I believe that the researchers of this world have the impression that financial ledgers are 1) so physically large they are unwieldy and generally unpleasant to deal with as a research item; 2) devoid of any meaningful information, so why bother to go to them at all if one can avoid it?; and 3) boring, so if they must go to these ledgers the researcher must fortify him or herself with caffeine and a good pre-research pep talk, and promise themselves a good cry when they return home that evening.
I’m here to tell you that all three impressions, as noted above, are, well, correct — but only some of the time! At the Dodd Research Center we are blessed with a bounty of financial ledgers, in all kinds of collections but with a heavy dose of them in the business collections, and they can be as exciting a research item as you would ever hope to find. Financial ledgers, also known as account books, daybooks, cashbooks, wastebooks, or journals, are records of financial transactions, usually kept by a business but also found in many collections of independent businesspeople, like farmers, small grocers, and doctors — any type of business where the record of credits and debits had to be recorded, before the use of any kind of electronic monitoring of a credit system.
For many collections that we hold, the financial ledgers are the only documents that survived into posterity. There are many reasons for that, I think. Even if a business was not particularly interested in keeping its historical documents it usually had to find the space to store their financial documents, so that they could account to the government if there was an audit, or on the advice of their legal counsel, if there were any kind of financial dispute. Also, for some companies their financial records were the only meaningful documents they produced – early businesses did not market themselves in the same way as modern businesses do, and for many small businesses that produced services there were no other documents or artifacts that were byproducts.
The financial ledger is an excellent historical record and presents to the researcher a plethora of information on the health of a company, how it stood the test of time, how the company withstood economic busts, and how it grew or changed during the booms. Like any historical document, the financial ledger can be manipulated, either at its time of creation or at any moment after, before it comes to an archive, although since it generally wasn’t meant to be seen outside of the business there is usually none of the “spin” that you would see on, say, an annual report or any advertising literature. One could find out if any nefarious financial dealings were afoot – ever heard of the phrase “cooking the books”? Think of what fun it could be to discover something as innocuous as evidence that the boss’s son was taking cash from the till, or as dastardly as a full-bore Ponzi scheme! The financial ledger shows it all!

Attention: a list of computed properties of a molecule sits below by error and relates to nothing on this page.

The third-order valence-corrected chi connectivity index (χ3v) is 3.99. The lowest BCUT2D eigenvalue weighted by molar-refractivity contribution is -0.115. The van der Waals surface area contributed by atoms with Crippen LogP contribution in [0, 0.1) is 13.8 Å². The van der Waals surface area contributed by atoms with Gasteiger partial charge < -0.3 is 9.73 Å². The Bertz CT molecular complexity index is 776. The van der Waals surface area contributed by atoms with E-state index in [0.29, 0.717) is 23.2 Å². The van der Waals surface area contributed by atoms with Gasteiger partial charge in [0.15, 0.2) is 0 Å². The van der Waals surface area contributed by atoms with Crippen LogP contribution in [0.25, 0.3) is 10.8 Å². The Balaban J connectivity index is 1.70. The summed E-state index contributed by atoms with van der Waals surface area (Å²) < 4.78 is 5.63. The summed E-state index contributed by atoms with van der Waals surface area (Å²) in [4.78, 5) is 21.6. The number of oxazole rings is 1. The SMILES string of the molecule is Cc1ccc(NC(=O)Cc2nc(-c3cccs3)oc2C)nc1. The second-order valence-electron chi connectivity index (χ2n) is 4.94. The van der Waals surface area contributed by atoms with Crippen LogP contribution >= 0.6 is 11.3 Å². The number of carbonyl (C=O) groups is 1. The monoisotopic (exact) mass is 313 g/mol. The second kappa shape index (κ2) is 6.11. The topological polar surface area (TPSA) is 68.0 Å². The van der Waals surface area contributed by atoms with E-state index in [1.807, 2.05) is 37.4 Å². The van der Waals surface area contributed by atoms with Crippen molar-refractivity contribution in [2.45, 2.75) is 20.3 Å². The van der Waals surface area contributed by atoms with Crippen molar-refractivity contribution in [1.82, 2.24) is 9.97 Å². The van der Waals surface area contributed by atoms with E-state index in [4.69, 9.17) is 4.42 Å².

It is true that the financial ledger can be daunting. They ARE often big, they ARE often cryptic. Usually a single financial ledger will not produce the information the researcher needs; he or she must carefully examine many years of financial ledgers to see the ups and downs of a company’s health, or to gain a full view of the company’s impact on the town in which it sat, or the time in which it was prominent. But for the true research detective, what item could give him or her such satisfaction after a hard day of research? Many researchers who have visited us here in the Dodd Research Center, who have spent significant time with the ledgers, come out of the reading room flushed with the thrill of discovery and rewarded for their dogged pursuit of the historical truth.
We welcome all researchers of the mighty financial ledger. All hail the financial ledger! Long may it reign!